First introduced back in 2017, the Adicional Imposto Municipal Sobre Imóveis (AIMI) is seen as Portugal's version of a wealth tax, which affects owners with a share in Portuguese property worth over €600,000. Regardless of residency status, rates applied are 0.4% on the total amount for properties held by companies, 0.7% for individuals and 1% for those owning property valued over €1 million.
There is some relief which comes via a €600,000 allowance per person, deducted from the value of all Portuguese properties.
Those not eligible for the allowance pay AIMI on the full property value. However, for both IMI and AIMI, the tax authorities calculate property value using the Valor Patrimonial Tributário (VPT), bear in mind these values are usually lower than the actual market value.
To be paid by the purchaser prior to signing the notarial deed and the registration of the property of the property into the buyer's name. Stamp duty is 0.8% of the sales price. Notary and registration fees vary between EUR 1.000 to 2.000.
There is a Capital Gains tax in place in Portugal on the sale of a property at a rate of 28% for individuals and 25% for companies (non-residents).
If the money from a sale is re-invested then only 50% of the net taxable income will be subject to capital gains tax.
To calculate the taxable gain, you take the selling price, minus the acquisition costs, any costs incurred during the transfer of ownership, and also any property improvement costs that have incurred within 5 years of the sale.
There are a few exceptions to Capital Gains Tax in Portugal:
There are no agency fees paid by the buyer. In Portugal it is always the seller that pays the agency fees. As of July 2008 agency fees can be deducted as a sales expense from any capital gains realised from the sale of a property.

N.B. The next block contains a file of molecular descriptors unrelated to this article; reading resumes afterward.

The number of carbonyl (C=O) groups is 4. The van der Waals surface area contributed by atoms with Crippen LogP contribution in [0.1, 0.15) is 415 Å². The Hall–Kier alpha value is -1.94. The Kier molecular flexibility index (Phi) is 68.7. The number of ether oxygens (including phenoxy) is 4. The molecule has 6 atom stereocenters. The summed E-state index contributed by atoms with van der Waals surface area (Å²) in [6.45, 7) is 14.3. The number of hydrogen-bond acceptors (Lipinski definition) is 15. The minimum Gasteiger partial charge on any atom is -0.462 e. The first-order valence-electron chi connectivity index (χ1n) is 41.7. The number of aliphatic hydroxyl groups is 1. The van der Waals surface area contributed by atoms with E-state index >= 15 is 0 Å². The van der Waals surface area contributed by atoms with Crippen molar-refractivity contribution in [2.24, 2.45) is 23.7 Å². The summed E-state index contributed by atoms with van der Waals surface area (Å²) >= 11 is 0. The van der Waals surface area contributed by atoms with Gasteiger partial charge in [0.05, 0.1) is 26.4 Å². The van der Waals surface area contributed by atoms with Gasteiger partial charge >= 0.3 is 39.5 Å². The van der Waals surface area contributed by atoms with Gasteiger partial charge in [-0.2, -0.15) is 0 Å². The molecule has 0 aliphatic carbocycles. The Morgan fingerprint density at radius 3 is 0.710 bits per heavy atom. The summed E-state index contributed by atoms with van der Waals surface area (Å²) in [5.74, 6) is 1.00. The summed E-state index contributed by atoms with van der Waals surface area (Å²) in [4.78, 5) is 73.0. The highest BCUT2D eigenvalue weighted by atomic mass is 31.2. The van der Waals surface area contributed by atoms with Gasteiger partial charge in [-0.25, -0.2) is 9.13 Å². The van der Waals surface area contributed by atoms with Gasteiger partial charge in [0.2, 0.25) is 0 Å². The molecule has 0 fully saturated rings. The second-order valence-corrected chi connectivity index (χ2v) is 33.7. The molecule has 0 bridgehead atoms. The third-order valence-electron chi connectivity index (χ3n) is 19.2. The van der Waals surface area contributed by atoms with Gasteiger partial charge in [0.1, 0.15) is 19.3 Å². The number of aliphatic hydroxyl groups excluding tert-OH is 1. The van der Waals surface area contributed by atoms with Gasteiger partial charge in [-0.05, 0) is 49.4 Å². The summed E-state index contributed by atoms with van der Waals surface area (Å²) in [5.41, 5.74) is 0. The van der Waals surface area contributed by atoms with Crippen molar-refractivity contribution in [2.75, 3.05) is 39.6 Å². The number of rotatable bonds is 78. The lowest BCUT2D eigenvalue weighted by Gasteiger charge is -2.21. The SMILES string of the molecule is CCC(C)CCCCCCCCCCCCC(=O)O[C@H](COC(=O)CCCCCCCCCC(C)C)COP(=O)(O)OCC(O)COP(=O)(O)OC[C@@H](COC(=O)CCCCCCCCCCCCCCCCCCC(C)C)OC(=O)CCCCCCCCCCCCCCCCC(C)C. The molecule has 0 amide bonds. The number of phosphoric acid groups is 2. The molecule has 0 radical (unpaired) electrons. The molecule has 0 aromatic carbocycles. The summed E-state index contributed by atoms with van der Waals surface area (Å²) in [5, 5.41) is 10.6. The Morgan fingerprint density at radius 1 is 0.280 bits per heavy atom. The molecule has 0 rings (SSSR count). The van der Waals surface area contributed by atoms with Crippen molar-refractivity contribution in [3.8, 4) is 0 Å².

Between close relatives there is no inheritance tax in Portugal. On gifts a 0.8% stamp duty based on the VPT must be calculated. Other situations of inheritance or gift are subject to a stamp duty at the rate of 10% of the VPT.
It is a legal requirement for all non-resident individual or companies who have assets based in Portugal to appoint a fiscal representative. Non-resident taxpayers who earn taxable income in Portugal & the Algarve are required to appoint a fiscal representative who guarantee’s that the non-resident is compliant with Portugal’s tax obligations.
The fiscal representative is a go between the Individual/Company who have the assets and the tax department. The fiscal representative is then jointly (with Individual/Company) for any tax calculations related to all of the Individual/Companies Portugal’s tax obligations (E.g. Property, bank accounts, cars, and income – all tax bills).
The tax authority with only work with/via the Individuals/Companies fiscal representative regarding, rental income declarations, valuations, IMI tax bills, etc.